Posts Tagged ‘Municipal Lodging House’

How New York celebrated Christmas in the 1910s

December 23, 2019

If you like to browse photos of early 20th century New York City, then you’ve seen the work of George Grantham Bain.

Bain wasn’t just a talented news photographer who started one of the first photo agencies. He was also a poetic chronicler of street life in the city, a man with a knack for creating visual narratives of how life was lived in New York—especially when it came to lives of the working men and women, the down and out, and kids.

The Christmas season was a prolific time for Bain, who captured dozens of images in the 1910s showing all the ways the holiday was celebrated in the city by the down and out, the young, and the forgotten.

The top two photos were taken outside a Salvation Army Christmas Dinner held at Grand Central Palace, an exhibition hall on 42nd Street. It was an annual event where 4,000 people, “found places at 60 long tables set on the main floor of the hall and extending practically from one side of it to the other,” wrote the New York Times in 1903.

Some people didn’t sit; they took home their holiday meal in baskets—like the woman in the center of the photo.

The third and fourth images show women and kids posing in front of a Christmas tree at what’s likely the Municipal Lodging House, the public city shelter for homeless men, women, and children at the end of 25th Street on the East Side.

We’re at one of the Newsboys’ Houses in the fifth image, above. Facilities for street kids who worked as newsies, bootblacks, flower sellers, and other jobs children often took were built in the late 19th century and funded by benevolent societies.

Some New Yorkers celebrated Christmas by peddling everything from trees to cheap toys to food, like these vendors under an elevated train.

Meanwhile, others spent the holiday delivering all the gifts picked out of toy stores and department stores. The ropes holding these boxes into the back of this delivery wagon don’t look very secure!

[All photos: Bain Collection/LOC]

Where the homeless slept in an older New York

January 20, 2014

Before the existence of city shelters, there was one place the increasing number of homeless men and women in 19th century New York could sleep at night for free: police station basements.

Homelessleavingpolicestation“In 1857, the police formalized longstanding practice and required each precinct to designate a station house for lodging ‘vagrant and disorderly persons’ overnight,” states The Encyclopedia of New York City.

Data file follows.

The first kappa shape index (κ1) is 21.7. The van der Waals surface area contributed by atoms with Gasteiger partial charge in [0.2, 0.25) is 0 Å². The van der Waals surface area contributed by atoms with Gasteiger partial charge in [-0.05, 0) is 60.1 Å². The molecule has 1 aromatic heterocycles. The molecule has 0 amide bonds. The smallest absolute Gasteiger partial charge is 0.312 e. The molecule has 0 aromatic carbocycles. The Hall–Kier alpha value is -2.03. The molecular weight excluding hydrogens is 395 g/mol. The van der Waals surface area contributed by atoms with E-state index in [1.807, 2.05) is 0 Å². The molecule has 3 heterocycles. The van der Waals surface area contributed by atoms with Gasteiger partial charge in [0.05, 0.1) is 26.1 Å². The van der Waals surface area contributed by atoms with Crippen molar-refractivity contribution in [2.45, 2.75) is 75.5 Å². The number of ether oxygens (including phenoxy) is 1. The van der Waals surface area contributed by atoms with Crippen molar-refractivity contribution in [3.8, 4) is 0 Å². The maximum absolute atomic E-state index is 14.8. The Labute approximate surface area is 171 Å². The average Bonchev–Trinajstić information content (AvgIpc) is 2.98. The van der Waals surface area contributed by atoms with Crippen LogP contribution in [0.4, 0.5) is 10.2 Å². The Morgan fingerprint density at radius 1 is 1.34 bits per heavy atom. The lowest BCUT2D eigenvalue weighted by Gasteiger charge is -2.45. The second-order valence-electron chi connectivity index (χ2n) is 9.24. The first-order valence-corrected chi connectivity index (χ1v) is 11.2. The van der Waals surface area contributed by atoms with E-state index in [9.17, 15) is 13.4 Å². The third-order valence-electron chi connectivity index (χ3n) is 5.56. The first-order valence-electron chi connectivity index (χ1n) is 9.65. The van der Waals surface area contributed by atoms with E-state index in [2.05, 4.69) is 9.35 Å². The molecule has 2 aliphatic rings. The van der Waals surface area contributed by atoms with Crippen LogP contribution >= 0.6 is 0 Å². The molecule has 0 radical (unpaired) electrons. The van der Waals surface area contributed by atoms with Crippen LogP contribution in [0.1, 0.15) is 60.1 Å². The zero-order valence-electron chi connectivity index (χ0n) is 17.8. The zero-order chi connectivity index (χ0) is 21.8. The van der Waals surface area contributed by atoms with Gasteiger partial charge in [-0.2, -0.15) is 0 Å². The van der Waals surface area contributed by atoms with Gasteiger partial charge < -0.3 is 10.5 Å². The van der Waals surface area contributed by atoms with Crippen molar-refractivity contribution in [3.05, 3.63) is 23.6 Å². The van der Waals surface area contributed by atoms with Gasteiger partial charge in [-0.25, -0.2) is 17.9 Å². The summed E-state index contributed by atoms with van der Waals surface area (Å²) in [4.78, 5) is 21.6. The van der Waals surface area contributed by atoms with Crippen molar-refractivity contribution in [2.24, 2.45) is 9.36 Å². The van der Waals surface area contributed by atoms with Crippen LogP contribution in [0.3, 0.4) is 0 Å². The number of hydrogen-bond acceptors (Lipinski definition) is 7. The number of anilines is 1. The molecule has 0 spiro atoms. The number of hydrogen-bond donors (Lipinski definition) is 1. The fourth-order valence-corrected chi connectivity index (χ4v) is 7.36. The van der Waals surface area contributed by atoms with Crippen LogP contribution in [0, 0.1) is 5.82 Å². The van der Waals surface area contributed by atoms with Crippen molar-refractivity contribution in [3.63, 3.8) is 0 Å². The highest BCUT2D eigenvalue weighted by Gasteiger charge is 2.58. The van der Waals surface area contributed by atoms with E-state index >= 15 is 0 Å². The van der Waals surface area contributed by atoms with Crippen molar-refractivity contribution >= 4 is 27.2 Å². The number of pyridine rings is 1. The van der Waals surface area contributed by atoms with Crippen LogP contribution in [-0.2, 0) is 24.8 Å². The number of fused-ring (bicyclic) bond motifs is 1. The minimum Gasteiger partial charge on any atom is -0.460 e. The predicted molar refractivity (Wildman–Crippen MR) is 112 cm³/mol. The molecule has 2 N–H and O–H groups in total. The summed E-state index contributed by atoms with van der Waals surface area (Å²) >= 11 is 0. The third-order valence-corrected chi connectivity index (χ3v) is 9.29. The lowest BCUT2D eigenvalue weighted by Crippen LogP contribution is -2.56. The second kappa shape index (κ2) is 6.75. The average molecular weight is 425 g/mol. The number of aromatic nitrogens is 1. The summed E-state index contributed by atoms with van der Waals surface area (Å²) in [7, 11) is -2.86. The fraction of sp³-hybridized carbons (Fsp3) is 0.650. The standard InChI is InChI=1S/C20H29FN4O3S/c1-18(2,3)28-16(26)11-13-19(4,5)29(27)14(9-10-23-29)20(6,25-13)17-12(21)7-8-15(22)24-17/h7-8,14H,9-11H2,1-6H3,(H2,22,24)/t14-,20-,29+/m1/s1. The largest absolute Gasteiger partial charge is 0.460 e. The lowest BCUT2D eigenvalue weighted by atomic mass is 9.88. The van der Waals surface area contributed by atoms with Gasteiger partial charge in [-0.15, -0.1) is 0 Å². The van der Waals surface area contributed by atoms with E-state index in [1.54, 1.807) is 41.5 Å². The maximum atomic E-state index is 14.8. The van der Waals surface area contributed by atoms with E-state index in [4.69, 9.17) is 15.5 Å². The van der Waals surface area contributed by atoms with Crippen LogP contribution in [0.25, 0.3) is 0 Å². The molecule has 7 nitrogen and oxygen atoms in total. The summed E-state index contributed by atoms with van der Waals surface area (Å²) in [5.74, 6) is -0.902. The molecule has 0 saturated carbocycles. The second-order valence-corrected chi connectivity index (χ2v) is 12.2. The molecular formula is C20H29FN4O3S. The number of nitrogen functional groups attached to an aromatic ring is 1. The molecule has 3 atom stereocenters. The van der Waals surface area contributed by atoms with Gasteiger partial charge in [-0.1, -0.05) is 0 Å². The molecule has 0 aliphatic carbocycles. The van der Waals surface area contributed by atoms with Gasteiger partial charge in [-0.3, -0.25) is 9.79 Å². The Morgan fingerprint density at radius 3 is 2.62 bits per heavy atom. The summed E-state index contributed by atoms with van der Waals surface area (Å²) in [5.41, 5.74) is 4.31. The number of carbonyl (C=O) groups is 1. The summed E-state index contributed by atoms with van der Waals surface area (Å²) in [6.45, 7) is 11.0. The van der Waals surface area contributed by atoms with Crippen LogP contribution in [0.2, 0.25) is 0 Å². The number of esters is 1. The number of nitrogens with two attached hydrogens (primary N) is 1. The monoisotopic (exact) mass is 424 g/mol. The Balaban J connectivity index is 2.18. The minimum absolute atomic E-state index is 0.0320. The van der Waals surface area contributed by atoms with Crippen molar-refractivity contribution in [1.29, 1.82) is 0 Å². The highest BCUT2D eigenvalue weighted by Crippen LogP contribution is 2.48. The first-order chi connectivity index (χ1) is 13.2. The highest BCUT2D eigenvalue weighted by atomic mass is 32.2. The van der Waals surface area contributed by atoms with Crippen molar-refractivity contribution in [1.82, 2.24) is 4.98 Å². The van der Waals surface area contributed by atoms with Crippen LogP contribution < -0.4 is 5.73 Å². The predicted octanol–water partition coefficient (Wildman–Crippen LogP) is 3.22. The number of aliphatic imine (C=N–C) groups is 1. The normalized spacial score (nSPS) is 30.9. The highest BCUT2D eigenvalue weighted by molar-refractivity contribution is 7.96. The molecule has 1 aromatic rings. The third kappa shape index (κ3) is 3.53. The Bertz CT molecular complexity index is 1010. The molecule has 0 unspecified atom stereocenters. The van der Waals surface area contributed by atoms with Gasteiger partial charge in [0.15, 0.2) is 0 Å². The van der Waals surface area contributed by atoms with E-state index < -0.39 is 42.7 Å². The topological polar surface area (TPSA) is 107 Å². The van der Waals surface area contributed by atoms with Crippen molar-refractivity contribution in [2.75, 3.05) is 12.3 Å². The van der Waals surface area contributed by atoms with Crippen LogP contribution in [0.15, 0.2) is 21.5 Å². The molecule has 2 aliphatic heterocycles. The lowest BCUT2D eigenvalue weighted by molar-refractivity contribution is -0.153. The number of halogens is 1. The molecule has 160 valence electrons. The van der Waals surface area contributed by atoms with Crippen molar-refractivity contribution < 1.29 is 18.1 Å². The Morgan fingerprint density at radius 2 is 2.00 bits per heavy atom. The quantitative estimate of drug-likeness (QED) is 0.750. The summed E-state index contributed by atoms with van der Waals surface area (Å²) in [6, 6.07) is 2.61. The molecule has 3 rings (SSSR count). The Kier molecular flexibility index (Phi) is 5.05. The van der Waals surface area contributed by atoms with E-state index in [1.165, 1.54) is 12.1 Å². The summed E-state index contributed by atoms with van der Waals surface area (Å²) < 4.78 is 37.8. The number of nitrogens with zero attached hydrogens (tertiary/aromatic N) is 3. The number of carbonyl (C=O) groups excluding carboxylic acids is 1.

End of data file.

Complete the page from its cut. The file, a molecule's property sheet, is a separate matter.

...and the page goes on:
“Soon notorious for the crush of disreputable humanity they housed, such ‘night refuges’ did offer stranded citizens an alternative to the almshouse.”

How big was that crush of humanity?


In 1880, after the Panic of 1873 drove up unemployment in an economically divided New York, more than 124,000 people had spent time sleeping on the “soft side of a plank” in a station house, as social reformer Jacob Riis put it in 1889’s How the Other Half Lives.

What to do about “tramps,” as anyone without a fixed address became known, was a huge concern at the time.

An 1886 Municipal Lodging House Act prompted the opening a city-run shelter for men, and the Charity Organization Society operated a “wayfarer’s lodge” on West 29th Street where the homeless could chop wood in exchange for accommodations.


Jacob Riis convinced the city to shut police station basements for good in 1896.

In his 1900 book A Ten Years’ War, Riis cheered their demise, dubbing these bare bones, reportedly disease-ridden places an “awful parody on municipal charity.”


In its place, the city housed homeless men on a barge in the East River, and then in 1909, at the Municipal Lodging House on East 25th Street and the East River.

[Top illustration: NYPL Digital Gallery; bottom photos of police basement lodgings: Jacob Riis]

How the poor fared on the city’s most wintry day

January 27, 2011

That would be February 10, 1899, according to the next day’s New York Times headline—a day when the thermometer went from six degrees below zero at 6 a.m. to a relatively balmy six degrees above by 2 p.m.

Though the Times chronicled stuck ferries, house fires begun by overheated stoves (put out by firemen like the one at left, in an 1899 NYPL illustration), and men with mustaches “festooned with icicles,” much of the piece details the suffering of the poor.

“The really tragic side of all was seen in the charitable institutions and hospitals, which were filled to overflowing with the human derelicts beaten in during the night by the elements or found dying in the streets and taken to shelter by policemen.

“The biting west wind sought out every nook and cranny in the city and drove hundreds of half-starved and homeless wanderers to the shelters and charitable institutions and police stations.

[A line of homeless, hungry men outside the 25th Street Municipal Lodging House in 1917]

“There were 344 men, women, and children cared for during Thursday night at the city lodging house on East 23rd Street. The majority of the men had no overcoats. Some had only ragged undershirts on under their coats.

“The police have had orders for several days to watch closely for intoxicated men and women, or for persons in doorways and areas. . . . almost as many women were found as men, and not all had been drinking. Some will be maimed for life by the cold.”